Santa is everywhere you look during the holiday season, and that can be confusing for children.
Seeing different versions of Santa inevitably brings up the question, “Is Santa real? And if Santa is real, which Santa is real?”
No parent wants to lie to his or her child. And no parent wants to burst the magical bubble that makes the holiday season so precious.
Where do you stand? How do you explain Santa to your children?
What if you had a wonderful explanation of who Santa really is? An explanation that doesn’t lie or destroy the magic of the season, one that even leaves room for your individual beliefs? Would that be helpful? If so, then you’re in luck.
Several years ago, I read a New York Times piece that answered the Santa question perfectly. I knew in my bones this was destined to become the classic explanation of who Santa is. I contacted the writer, Martha Brockenbrough, and got permission to republish her piece.
This article, and the resulting children’s book, is based on a true story. Let me set this up: Martha’s daughter has figured out the truth about Santa, which “left her mother grappling with how to explain that belief.” She did it with this letter:
Thank you for your letter. You asked a very good question: “Are you Santa?”
I know you’ve wanted the answer to this question for a long time, and I’ve had to give it careful thought to know just what to say.
The answer is no. I am not Santa. There is no one Santa.
I am the person who fills your stockings with presents, though. I also choose and wrap the presents under the tree, the same way my mom did for me, and the same way her mom did for her. (And yes, Daddy helps, too.)
I imagine you will someday do this for your children, and I know you will love seeing them run down the Christmas magic stairs on Christmas morning. You will love seeing them sit under the tree, their small faces lit with Christmas lights.
This won’t make you Santa, though.
Santa is bigger than any person, and his work has gone on longer than any of us have lived. What he does is simple, but it is powerful. He teaches children how to have belief in something they can’t see or touch.
It’s a big job, and it’s an important one. Throughout your life, you will need this capacity to believe: in yourself, in your friends, in your talents, and in your family. You’ll also need to believe in things you can’t measure or even hold in your hand. Here, I am talking about love, that great power that will light your life from the inside out, even during its darkest, coldest moments.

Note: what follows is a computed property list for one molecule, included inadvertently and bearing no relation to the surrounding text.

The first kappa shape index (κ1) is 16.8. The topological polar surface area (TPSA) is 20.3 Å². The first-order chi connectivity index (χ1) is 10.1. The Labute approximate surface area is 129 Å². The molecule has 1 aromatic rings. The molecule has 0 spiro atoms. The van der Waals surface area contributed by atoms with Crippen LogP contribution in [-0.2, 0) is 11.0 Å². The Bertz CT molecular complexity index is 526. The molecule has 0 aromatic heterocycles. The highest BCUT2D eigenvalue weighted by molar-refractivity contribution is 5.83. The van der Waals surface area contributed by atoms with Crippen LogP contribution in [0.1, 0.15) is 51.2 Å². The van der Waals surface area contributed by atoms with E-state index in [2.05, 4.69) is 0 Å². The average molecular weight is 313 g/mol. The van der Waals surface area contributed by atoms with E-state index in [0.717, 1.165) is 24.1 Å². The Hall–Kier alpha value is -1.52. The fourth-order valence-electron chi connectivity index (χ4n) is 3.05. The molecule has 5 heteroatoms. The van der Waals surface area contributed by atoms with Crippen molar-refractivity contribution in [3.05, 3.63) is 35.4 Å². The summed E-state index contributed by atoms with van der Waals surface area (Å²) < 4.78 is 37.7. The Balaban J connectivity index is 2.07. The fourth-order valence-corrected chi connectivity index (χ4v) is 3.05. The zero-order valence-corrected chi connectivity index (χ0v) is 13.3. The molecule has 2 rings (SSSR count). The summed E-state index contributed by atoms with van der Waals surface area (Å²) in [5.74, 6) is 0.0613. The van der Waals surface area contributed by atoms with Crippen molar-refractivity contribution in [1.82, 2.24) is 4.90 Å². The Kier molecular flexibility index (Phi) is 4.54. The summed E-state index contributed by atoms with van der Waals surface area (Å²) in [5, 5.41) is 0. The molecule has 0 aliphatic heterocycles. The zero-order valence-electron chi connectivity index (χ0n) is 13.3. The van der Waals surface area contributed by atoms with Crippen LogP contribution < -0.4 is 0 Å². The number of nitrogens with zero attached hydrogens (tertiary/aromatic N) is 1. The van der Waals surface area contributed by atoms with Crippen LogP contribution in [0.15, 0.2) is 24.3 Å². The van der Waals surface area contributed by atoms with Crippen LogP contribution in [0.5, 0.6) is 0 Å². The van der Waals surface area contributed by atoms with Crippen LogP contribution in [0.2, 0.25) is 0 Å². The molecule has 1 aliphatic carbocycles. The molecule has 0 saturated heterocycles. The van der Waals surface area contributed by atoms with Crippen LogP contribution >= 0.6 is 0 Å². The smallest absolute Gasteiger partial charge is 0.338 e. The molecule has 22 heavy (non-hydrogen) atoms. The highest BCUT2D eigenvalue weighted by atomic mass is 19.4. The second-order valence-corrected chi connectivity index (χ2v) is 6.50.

Santa is a teacher, and I have been his student, and now you know the secret of how he gets down all those chimneys on Christmas Eve: he has help from all the people whose hearts he’s filled with joy.
With full hearts, people like Daddy and me take our turns helping Santa do a job that would otherwise be impossible.
So, no, I am not Santa. Santa is love and magic and hope and happiness. I’m on his team, and now you are, too.
I love you and I always will.
I just love that! AND this year Martha and her daughter Lucy are proud to announce the book based on this letter. The book is called:
When You’re Ready to Share
The Beautiful truth about Santa.
BTW: I am not an affiliate, I just adore the article. You can purchase this on Amazon. Here’s the description.
In a series of letters, a young girl writes to Santa to ask about the North Pole, Mrs. Claus, and of course, Christmas goodies. Year after year, Santa writes back, and a heartwarming relationship develops, until one year, the girl writes to her mother instead: Mom, are you Santa? Her mother responds to say that no, she is not Santa. Because Santa is bigger than any one person — we bring him out through kindness to one another and the power of imagination. This transformative tale spins a universal childhood experience into a story about love, giving, and the spirit of Christmas.
Martha’s website: http://marthabrockenbrough.com
Happy holidays and happy parenting, everyone.
Now go kiss your kids!
Sharon Silver is the author of Stop Reacting and Start Responding: 108 Ways to Discipline Consciously and Become the Parent You Want to Be and the founder of Proactive Parenting. Her book, products, coaching and blog help parents gain more patience by responding instead of reacting as they deal with the whirlwind of raising kids ages 1 to 10.